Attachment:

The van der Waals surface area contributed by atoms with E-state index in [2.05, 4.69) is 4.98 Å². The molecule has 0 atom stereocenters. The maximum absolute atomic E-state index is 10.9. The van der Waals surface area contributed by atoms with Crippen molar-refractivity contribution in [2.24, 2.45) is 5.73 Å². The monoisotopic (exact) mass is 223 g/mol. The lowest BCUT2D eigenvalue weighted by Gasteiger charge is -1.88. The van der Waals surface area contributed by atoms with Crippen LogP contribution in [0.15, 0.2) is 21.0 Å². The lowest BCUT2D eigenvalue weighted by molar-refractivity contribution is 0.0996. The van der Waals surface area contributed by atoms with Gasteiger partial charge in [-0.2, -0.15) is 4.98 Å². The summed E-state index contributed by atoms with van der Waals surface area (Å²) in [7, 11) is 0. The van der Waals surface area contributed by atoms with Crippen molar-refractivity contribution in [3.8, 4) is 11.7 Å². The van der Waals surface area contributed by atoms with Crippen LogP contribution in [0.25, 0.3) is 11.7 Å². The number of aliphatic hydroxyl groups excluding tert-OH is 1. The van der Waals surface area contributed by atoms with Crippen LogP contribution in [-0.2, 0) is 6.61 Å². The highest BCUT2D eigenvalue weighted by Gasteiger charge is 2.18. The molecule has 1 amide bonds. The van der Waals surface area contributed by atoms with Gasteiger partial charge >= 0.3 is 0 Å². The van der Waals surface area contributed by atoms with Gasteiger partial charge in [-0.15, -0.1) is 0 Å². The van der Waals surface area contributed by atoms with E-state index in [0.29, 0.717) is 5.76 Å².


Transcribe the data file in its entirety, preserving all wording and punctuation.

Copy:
The van der Waals surface area contributed by atoms with E-state index in [2.05, 4.69) is 4.98 Å². The molecule has 0 atom stereocenters. The maximum absolute atomic E-state index is 10.9. The van der Waals surface area contributed by atoms with Crippen molar-refractivity contribution in [2.24, 2.45) is 5.73 Å². The monoisotopic (exact) mass is 223 g/mol. The lowest BCUT2D eigenvalue weighted by Gasteiger charge is -1.88. The van der Waals surface area contributed by atoms with Crippen LogP contribution in [0.15, 0.2) is 21.0 Å². The lowest BCUT2D eigenvalue weighted by molar-refractivity contribution is 0.0996. The van der Waals surface area contributed by atoms with Gasteiger partial charge in [-0.2, -0.15) is 4.98 Å². The summed E-state index contributed by atoms with van der Waals surface area (Å²) in [7, 11) is 0. The van der Waals surface area contributed by atoms with Crippen molar-refractivity contribution in [3.8, 4) is 11.7 Å². The van der Waals surface area contributed by atoms with Crippen LogP contribution in [0.25, 0.3) is 11.7 Å². The number of aliphatic hydroxyl groups excluding tert-OH is 1. The van der Waals surface area contributed by atoms with Crippen LogP contribution in [-0.2, 0) is 6.61 Å². The highest BCUT2D eigenvalue weighted by Gasteiger charge is 2.18. The molecule has 1 amide bonds. The van der Waals surface area contributed by atoms with Gasteiger partial charge >= 0.3 is 0 Å². The van der Waals surface area contributed by atoms with Gasteiger partial charge in [-0.15, -0.1) is 0 Å². The van der Waals surface area contributed by atoms with E-state index in [0.29, 0.717) is 5.76 Å².